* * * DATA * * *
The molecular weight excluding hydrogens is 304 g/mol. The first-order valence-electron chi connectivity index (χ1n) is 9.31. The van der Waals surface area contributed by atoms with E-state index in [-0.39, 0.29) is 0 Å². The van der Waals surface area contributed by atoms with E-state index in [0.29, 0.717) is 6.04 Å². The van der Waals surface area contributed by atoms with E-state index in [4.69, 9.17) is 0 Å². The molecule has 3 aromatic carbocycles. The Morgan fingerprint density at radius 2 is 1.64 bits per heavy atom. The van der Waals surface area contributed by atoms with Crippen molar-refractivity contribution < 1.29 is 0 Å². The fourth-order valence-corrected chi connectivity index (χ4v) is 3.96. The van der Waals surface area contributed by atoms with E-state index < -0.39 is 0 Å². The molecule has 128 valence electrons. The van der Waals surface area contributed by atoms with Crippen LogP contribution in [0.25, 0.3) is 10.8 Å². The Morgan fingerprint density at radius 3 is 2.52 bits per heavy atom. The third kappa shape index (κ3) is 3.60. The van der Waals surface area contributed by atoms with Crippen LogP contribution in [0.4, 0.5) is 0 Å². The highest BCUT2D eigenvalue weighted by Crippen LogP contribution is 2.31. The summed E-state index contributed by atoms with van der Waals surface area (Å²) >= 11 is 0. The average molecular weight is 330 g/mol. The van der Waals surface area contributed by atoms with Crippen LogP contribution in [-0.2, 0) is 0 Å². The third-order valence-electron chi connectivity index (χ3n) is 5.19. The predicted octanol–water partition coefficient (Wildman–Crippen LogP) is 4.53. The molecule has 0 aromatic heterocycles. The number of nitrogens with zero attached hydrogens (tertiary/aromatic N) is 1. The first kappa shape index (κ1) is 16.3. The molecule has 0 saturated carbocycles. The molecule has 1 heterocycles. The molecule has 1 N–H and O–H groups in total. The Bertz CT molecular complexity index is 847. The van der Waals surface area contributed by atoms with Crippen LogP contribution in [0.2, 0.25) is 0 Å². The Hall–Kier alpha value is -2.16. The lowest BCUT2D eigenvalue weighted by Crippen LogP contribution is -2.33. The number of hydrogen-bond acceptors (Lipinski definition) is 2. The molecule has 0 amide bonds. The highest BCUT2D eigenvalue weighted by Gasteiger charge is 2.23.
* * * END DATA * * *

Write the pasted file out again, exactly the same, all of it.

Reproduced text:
The molecular weight excluding hydrogens is 304 g/mol. The first-order valence-electron chi connectivity index (χ1n) is 9.31. The van der Waals surface area contributed by atoms with E-state index in [-0.39, 0.29) is 0 Å². The van der Waals surface area contributed by atoms with E-state index in [0.29, 0.717) is 6.04 Å². The van der Waals surface area contributed by atoms with E-state index in [4.69, 9.17) is 0 Å². The molecule has 3 aromatic carbocycles. The Morgan fingerprint density at radius 2 is 1.64 bits per heavy atom. The van der Waals surface area contributed by atoms with Crippen molar-refractivity contribution < 1.29 is 0 Å². The fourth-order valence-corrected chi connectivity index (χ4v) is 3.96. The van der Waals surface area contributed by atoms with E-state index < -0.39 is 0 Å². The molecule has 128 valence electrons. The van der Waals surface area contributed by atoms with Crippen LogP contribution in [0.25, 0.3) is 10.8 Å². The Morgan fingerprint density at radius 3 is 2.52 bits per heavy atom. The third kappa shape index (κ3) is 3.60. The van der Waals surface area contributed by atoms with Crippen LogP contribution in [0.4, 0.5) is 0 Å². The highest BCUT2D eigenvalue weighted by Crippen LogP contribution is 2.31. The summed E-state index contributed by atoms with van der Waals surface area (Å²) >= 11 is 0. The average molecular weight is 330 g/mol. The van der Waals surface area contributed by atoms with Crippen LogP contribution in [-0.2, 0) is 0 Å². The third-order valence-electron chi connectivity index (χ3n) is 5.19. The predicted octanol–water partition coefficient (Wildman–Crippen LogP) is 4.53. The molecule has 0 aromatic heterocycles. The number of nitrogens with zero attached hydrogens (tertiary/aromatic N) is 1. The first kappa shape index (κ1) is 16.3. The molecule has 0 saturated carbocycles. The molecule has 1 heterocycles. The molecule has 1 N–H and O–H groups in total. The Bertz CT molecular complexity index is 847. The van der Waals surface area contributed by atoms with Crippen LogP contribution in [0.2, 0.25) is 0 Å². The Hall–Kier alpha value is -2.16. The lowest BCUT2D eigenvalue weighted by Crippen LogP contribution is -2.33. The number of hydrogen-bond acceptors (Lipinski definition) is 2. The molecule has 0 amide bonds. The highest BCUT2D eigenvalue weighted by Gasteiger charge is 2.23.